> sources, and the reduction of subsidies for fossil fuel use. Moreover,
    > reducing the use of fossil fuels will also reduce local and regional air
    > pollution, and their related impacts on human health and ecosystems.
    >
    > We believe that the European Union (EU) proposal is consistent with long
    > term climate protection. This proposal would reduce key greenhouse gas
    > emissions by 15% from industrialized countries (so-called Annex I
    > countries) by the year 2010 (relative to year 1990). Although stronger
    > emission reductions will be needed in the future, we see the EU, or
    > similar, goal as a positive first step “to prevent dangerous anthropogenic
    > interference with the climate system” and to lessen risks to society and
    > nature. Such substantive action is needed now.
    >
    > *Third Conference of the Parties to the Framework Convention on Climate
    > Change, Kyoto, Japan, December, 1997.
    >
    > Signed:
    >
    > Jan Goudriaan Hartmut Grassl Klaus Hasselmann
    > Jill Jäger Hans Opschoor Tim O’Riordan
    > Martin Parry David Pearce Hans-Joachim Schellnhuber
    > Wolfgang Seiler Pier Vellinga
    > ____________________________________________________________________________
    >
    >
    > ************************************************************************
    > ** This message originated from the
    > ** Climatic Research Unit, University of East Anglia, Norwich, UK.
    > ** It was sent out by
    > ** Mike Hulme and Tim Mitchell on behalf of the 11 key signatories.
    > ** If you object to being on this email address list,
    > ** please accept our apologies and inform us;
    > ** we will then remove your address from the list.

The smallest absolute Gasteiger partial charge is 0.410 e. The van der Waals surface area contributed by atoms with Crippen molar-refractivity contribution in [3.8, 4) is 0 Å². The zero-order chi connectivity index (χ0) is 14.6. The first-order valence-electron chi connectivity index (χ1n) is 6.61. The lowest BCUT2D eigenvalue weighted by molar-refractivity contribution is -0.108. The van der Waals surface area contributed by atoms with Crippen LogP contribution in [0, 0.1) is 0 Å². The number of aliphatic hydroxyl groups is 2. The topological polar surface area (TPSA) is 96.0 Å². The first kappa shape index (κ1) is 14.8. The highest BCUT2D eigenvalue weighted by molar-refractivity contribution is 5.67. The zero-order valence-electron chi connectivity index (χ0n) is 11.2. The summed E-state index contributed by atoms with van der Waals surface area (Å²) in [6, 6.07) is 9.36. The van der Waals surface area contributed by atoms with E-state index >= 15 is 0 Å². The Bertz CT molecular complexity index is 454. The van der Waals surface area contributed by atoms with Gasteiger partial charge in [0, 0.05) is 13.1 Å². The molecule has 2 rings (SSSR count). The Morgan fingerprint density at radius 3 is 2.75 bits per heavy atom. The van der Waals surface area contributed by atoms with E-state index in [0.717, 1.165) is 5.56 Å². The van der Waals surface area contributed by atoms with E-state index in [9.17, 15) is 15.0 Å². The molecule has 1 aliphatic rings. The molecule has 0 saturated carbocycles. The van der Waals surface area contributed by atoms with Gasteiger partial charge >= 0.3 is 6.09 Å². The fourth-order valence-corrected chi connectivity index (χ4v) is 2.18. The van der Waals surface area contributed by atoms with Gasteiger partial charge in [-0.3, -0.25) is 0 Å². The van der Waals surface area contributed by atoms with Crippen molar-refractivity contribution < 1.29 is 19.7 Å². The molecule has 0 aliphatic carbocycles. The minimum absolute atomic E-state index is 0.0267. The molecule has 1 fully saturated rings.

> ** Please direct any comments to:
    > ** t.mitchell@xxxxxxxxx.xxx
    > ************************************************************************
    >
    > The list below consists of the people with UK email addresses to whom this
    > message has been sent:
    >
    > all CRU staff

    I left out all the signaturies: find it here:

    http://www.climate-gate.org/index.php

    search for:
    Statement of European Climate Scientists on Actions to Protect

  94. J Bowers: June 17, 2010 at 3:29 am

    Hmmm, there’s a squadron of pigs lined up outside my window ready to take off.

  95. @KenB

    “Now exactly where is the apology, the mea culpa of all those that used that big lie to ignore the damage that had been done to science, put their head in the sand, fingers firmly in their ears while they poured scorn on sceptics who dared speak up.”

    Excellent point. I am also waiting for Solomon’s reply for the libelous misrepresentation of Hulme’s views. You are absolutely right to point out the damage to science caused by this scurrilous attack on scientific process and integrity.

  96. Barry Woods: June 17, 2010 at 5:50 am

    Yada yada yada …

    Sheesh mate, that post is oh so passe.

Comments are closed.